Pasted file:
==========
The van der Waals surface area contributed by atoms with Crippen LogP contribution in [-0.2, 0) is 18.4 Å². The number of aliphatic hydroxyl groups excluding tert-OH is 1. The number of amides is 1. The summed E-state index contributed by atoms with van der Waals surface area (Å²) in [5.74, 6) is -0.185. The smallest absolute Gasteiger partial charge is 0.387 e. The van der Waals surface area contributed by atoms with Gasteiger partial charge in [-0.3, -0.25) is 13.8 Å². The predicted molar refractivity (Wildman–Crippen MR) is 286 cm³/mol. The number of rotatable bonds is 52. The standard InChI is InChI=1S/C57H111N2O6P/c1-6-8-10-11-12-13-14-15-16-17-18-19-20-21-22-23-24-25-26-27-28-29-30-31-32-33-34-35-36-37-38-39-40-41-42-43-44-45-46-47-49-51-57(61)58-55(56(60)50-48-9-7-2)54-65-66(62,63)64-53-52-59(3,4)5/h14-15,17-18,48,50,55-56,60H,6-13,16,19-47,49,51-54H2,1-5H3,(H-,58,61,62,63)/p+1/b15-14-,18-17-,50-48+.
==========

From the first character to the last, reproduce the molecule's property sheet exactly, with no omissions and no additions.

The van der Waals surface area contributed by atoms with Crippen LogP contribution in [-0.2, 0) is 18.4 Å². The number of aliphatic hydroxyl groups excluding tert-OH is 1. The number of amides is 1. The summed E-state index contributed by atoms with van der Waals surface area (Å²) in [5.74, 6) is -0.185. The smallest absolute Gasteiger partial charge is 0.387 e. The van der Waals surface area contributed by atoms with Gasteiger partial charge in [-0.3, -0.25) is 13.8 Å². The predicted molar refractivity (Wildman–Crippen MR) is 286 cm³/mol. The number of rotatable bonds is 52. The standard InChI is InChI=1S/C57H111N2O6P/c1-6-8-10-11-12-13-14-15-16-17-18-19-20-21-22-23-24-25-26-27-28-29-30-31-32-33-34-35-36-37-38-39-40-41-42-43-44-45-46-47-49-51-57(61)58-55(56(60)50-48-9-7-2)54-65-66(62,63)64-53-52-59(3,4)5/h14-15,17-18,48,50,55-56,60H,6-13,16,19-47,49,51-54H2,1-5H3,(H-,58,61,62,63)/p+1/b15-14-,18-17-,50-48+.